7. The largest contributor to global trade growth is China. Compared to the United States, China is a controlled economy. Even with all its controls, the results slip. (Without China’s need to import high-quality goods, services and energy, exports from developed countries will decline. This is important for the United States, Germany, Italy, Canada and Australia, among others that supply imports to China.)
  8. Bondholders faced volatility risks over 5 years of interest payments in January. (If the bond market is risky, it is also dangerous for global equity markets. Most stocks are leveraged by the amount of fixed income securities borrowed. There are many highly leveraged positions in high-end bonds. quality.)
  9. Ukraine’s unequal position in relation to the 100,000 Russian troops on the border depends on international cooperation for a resolution. (Is Putin betting on the likelihood of the US and others not committing troops? The belief that reducing Russia’s use of the SWIFT currency transfer system will be a deterrent effective does not understand the historical practice of enemies at war. Enemies routinely trade with each other across third countries, as happened in World War II. The way we left Afghanistan and left behind many promises of entry into the United States calls into question the strength of the American voice.)
  10. The increasing use of Private Equity by public pension funds and retail wealth managers increases the potential risk for investors, who do not have sufficient knowledge of these investments and what can go wrong. (This is just another example of the pursuit of performance rather than anticipation.)
  11. Barron’s wrote positively of 105 stocks gaining 5.1% on average in 2021, versus the relevant averages which gained 8.4%. They had more success with four bearish recommendations. The picks of the “experts” who participated in their annual round table also underperformed the market. (Choosing investments is a difficult task. It’s easier to pick winners and limit losers by picking portfolios, but they’ll often fail to beat the individually selected stocks that are big winners.)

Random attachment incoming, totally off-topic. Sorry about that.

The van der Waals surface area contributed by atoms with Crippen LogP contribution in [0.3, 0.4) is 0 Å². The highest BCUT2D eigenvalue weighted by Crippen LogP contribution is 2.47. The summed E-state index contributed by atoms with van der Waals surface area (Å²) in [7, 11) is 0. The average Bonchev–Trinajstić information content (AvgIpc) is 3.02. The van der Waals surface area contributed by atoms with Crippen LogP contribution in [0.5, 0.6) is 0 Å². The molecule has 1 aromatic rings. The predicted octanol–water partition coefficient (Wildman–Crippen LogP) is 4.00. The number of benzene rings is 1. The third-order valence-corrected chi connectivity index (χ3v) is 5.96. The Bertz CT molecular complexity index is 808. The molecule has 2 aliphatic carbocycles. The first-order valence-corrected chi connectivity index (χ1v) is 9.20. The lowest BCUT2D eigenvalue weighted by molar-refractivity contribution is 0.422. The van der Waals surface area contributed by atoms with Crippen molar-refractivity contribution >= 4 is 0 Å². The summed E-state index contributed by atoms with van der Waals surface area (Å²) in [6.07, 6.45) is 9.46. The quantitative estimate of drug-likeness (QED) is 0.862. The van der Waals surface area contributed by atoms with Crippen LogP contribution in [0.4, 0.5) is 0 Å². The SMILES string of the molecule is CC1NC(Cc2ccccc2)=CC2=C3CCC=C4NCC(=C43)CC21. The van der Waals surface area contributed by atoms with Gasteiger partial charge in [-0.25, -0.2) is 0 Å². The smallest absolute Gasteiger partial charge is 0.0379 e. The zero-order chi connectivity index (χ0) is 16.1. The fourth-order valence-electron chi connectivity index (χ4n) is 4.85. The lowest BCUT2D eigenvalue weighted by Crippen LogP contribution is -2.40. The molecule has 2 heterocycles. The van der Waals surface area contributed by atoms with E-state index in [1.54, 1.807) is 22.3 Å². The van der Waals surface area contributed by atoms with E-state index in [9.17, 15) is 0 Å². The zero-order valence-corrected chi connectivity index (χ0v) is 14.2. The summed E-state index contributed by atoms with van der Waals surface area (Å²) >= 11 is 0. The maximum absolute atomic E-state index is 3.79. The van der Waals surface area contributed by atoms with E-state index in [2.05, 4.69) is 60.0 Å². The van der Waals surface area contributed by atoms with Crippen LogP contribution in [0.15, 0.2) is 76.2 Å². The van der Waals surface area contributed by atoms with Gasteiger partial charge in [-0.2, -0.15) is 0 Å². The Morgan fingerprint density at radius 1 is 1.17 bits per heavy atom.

12. The JPMorgan Chase (JPM) earnings call celebrated the released numbers, while discussing each of their major businesses, correctly outlining current issues. Although it is arguably the best big bank in the world, it may have reached a cyclical peak in many businesses, which will not return until there is real and continued growth in many savings. JPM’s 6% drop in price on Friday seems appropriate. (Perhaps JPM is overstepping the bounds, as the United States is doing under Putin’s judgment. Xi can share this view, given his plans to deploy four aircraft carriers against one. for the United States in waters near Taiwan over time.)

None of these concerns need be permanent, but investors are likely facing tough times ahead. The possibility of multiple negative events taking place simultaneously is of great concern. We have a toxic mix of rising inflation, high valuations, rock bottom interest rates, a slowing global economy and a dangerous geopolitical environment. Getting people appointed for purely political reasons is always a concern, but especially at a time like this where hindsight and skill are needed.

Inflation will only be defeated by taking the necessary corrective measures to raise interest rates and slow spending. There will be political pressure to do otherwise. Taking the necessary corrective action is likely to be painful and politically damaging – a reason why it is unlikely to be done to the extent necessary.

Valuations will likely return to normal sooner than expected, although this is cold comfort for most investors. A generation of investors knows only rising markets, which has led to complacency.

What do you think?

Original post

Editor’s note: The summary bullet points for this article were chosen by the Seeking Alpha editors.